A political radical, Cobbett’s scorn for the Pavilion was fuelled by political motivations, but many would have sympathised with his description. The building had many detractors in Cobbett’s time, and many more by the 1840s. Unfashionable, and lacking royal favour, who would acquire such a building?
An Artful Acquisition
The purchase of the Pavilion for the people of Brighton is largely due to the efforts of one man: Lewis Slight, Clerk to the Commissioners of Brighton. The Town Commissioners were the local authority of the day: a group of 112 wealthy men elected by local rate payers. In 1846 the Commissioners had set up a committee to consider options for preventing the sale or disposal of the Pavilion, but while the Crown had not formally stated its plans for the palace, it could do little more than watch the Pavilion being emptied. When the bill for the sale of the Pavilion was presented in the House of Commons on 21 June 1849,the Commissioners were horrified by its implications. The bill proposed to:
‘…sell or otherwise dispose of or to pull down the same, and to sell the Materials thereof, and to sell demise, or otherwise dispose of the land and hereditaments aforesaid comprising the site of the said Royal Pavilion and the lawns and Grounds thereof and to apply the residue of all money received in and towards the expenses incurred or to be incurred of repairing, improving and enlarging Her Majesty’s Palace Called Buckingham Palace.’
A town meeting was held in Brighton, and 7,406 signatures were raised in a local petition. This delayed the Bill and allowed fresh negotiations between the town and the Crown to begin. These were lead on behalf of Brighton by Lewis Slight, who was instrumental in persuading the lead Commissioner of Woods and Forests, Lord Carlisle, that the Pavilion ought to be sold to the town. On 17 July, Slight signed an agreement to purchase the Pavilion for £53,000. This is equivalent to £4.5 million pounds in today’s money.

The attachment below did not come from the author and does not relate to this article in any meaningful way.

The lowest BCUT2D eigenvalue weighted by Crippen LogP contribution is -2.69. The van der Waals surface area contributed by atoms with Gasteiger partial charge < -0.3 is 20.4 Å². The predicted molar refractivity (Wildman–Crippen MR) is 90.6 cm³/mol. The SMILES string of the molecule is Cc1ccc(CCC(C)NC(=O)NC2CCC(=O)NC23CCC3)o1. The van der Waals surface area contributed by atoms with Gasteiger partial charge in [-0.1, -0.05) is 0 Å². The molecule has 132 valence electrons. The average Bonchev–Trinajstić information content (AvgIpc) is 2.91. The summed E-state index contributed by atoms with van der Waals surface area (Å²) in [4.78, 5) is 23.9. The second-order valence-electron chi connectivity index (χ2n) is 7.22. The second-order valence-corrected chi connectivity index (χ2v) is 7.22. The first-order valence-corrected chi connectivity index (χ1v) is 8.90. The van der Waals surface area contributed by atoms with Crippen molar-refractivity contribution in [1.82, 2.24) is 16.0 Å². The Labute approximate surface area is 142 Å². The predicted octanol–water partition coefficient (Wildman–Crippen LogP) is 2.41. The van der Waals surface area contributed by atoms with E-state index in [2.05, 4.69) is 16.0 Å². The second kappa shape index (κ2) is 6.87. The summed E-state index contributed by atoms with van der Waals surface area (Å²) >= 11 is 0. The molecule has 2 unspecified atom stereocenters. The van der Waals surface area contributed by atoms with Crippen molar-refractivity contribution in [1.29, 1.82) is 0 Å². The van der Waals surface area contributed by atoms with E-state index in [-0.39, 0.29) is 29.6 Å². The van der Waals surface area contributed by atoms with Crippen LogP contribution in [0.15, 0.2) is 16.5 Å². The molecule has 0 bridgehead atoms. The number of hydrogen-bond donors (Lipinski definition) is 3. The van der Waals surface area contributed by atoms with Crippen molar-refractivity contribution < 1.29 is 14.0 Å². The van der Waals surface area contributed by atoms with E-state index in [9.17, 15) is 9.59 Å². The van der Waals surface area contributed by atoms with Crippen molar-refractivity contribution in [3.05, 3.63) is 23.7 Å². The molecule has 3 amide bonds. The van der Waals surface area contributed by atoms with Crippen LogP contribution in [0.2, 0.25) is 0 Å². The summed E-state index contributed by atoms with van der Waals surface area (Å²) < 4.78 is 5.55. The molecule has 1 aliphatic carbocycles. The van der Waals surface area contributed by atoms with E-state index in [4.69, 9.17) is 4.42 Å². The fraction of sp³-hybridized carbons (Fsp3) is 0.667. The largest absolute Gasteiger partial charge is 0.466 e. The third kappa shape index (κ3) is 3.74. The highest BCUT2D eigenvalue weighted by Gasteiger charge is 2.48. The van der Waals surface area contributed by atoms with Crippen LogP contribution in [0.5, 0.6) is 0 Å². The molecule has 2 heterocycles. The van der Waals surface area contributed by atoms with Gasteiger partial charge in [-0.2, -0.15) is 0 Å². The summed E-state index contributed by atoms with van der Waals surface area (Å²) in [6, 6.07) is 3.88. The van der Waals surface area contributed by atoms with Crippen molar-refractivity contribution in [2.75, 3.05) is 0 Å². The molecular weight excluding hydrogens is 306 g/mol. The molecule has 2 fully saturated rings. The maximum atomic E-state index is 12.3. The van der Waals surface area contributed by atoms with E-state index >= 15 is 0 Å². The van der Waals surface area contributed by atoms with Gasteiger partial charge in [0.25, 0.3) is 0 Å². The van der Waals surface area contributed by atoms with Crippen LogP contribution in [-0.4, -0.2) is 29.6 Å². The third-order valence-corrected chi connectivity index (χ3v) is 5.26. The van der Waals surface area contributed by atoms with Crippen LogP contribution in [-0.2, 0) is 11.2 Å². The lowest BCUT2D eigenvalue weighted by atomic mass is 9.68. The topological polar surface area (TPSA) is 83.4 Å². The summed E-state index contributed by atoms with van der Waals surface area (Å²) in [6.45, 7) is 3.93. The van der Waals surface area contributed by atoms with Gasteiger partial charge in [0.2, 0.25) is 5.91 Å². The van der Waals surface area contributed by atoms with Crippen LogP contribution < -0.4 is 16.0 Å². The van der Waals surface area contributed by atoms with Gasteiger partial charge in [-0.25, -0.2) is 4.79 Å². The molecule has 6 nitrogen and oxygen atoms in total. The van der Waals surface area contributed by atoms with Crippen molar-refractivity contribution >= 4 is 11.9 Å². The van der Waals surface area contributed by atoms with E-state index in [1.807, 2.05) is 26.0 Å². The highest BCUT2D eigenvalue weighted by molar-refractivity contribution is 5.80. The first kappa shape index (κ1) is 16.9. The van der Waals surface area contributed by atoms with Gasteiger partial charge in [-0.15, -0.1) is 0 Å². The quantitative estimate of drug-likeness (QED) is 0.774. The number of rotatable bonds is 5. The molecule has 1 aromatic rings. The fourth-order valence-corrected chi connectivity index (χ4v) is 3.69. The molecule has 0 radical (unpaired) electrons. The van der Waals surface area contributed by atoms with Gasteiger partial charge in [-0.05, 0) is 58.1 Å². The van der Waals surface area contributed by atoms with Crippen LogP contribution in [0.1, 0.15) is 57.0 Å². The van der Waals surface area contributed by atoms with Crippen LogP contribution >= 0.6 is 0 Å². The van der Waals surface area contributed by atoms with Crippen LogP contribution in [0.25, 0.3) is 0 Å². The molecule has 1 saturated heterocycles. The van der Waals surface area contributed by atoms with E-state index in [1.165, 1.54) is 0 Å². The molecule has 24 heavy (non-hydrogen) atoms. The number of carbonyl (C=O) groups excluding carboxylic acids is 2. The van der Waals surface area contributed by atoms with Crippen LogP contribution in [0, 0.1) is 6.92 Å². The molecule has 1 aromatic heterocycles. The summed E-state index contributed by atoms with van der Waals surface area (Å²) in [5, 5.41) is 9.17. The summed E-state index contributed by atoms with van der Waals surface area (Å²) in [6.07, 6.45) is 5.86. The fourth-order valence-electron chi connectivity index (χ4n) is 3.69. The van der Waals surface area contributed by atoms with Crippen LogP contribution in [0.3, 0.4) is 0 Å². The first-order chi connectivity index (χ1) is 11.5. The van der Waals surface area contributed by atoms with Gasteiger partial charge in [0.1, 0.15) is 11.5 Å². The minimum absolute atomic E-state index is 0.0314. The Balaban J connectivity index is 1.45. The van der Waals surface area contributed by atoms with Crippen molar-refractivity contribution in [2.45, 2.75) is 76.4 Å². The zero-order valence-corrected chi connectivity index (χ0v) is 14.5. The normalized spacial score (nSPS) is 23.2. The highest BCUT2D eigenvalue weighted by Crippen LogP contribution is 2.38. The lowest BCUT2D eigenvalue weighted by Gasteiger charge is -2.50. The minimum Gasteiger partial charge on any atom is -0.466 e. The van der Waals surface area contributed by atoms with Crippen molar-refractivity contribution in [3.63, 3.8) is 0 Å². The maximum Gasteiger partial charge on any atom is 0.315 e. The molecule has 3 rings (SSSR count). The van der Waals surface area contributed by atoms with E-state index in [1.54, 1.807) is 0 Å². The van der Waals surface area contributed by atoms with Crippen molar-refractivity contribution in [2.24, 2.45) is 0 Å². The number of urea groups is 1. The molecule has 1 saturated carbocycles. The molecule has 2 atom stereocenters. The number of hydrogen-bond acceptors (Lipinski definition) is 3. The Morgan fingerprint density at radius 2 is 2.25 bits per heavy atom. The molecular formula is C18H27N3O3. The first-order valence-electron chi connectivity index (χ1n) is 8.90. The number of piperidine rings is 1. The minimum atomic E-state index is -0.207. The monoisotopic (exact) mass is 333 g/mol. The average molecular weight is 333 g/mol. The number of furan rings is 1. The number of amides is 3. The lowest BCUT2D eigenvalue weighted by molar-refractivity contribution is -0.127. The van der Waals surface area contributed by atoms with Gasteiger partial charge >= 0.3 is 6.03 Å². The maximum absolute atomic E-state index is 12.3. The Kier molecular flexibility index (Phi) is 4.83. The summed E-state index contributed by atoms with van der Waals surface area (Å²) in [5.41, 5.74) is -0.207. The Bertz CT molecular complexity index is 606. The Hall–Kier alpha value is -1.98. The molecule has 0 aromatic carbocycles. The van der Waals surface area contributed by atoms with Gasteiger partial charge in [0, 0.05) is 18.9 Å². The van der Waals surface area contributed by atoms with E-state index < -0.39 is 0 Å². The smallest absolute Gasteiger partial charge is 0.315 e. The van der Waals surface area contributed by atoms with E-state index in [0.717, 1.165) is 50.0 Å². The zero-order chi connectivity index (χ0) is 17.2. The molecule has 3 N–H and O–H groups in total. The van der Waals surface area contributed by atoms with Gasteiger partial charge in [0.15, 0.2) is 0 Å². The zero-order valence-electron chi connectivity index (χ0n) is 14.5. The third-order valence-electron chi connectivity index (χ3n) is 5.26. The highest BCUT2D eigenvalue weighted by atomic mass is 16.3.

Although an enormous sum, Slight seems to have pulled off a remarkable deal by convincing Carlisle to support the town’s purchase. Although the Pavilion may have been an unpopular building, it occupied a prime piece of land in a thriving seaside resort. It is likely that the government could have obtained a higher price for the Pavilion; it was widely rumoured at the time that the local building firm Cubitt was prepared to offer £100,000 for the estate.
But Slight’s efforts were not appreciated by all of the town. A number of Town Commissioners objected to the purchase, and, in particular, Slight’s handling of it. In early December, a draft bill authorising the purchase was rejected and a demand was made that the sale should be reconsidered. Slight, however, announced that he had already signed a contract for the sale, and rejected the decision with remarkable coolness. In presenting his contract to the Commissioners, Slight asserted:
‘I have great pleasure and pride in submitting to you this agreement, because whatever may be the decision of the inhabitants at the meeting, they cannot deprive me of the pleasure which I feel in placing the property within your reach.’
Displaying his contempt for his opponents, Slight struck out from the draft bill all the names of those Commissioners who opposed the purchase of the Pavilion, and replaced them with his own.
In spite of this opposition, the purchase was approved by a popular vote shortly before Christmas. A loan of £60,000 was obtained from the Bank of England, and, the following year, on 19 June 1850, the Pavilion became the property of the people of Brighton.
The only problem now was to find something to do with it.
You can read more about the History of the People’s Palace in Part 2.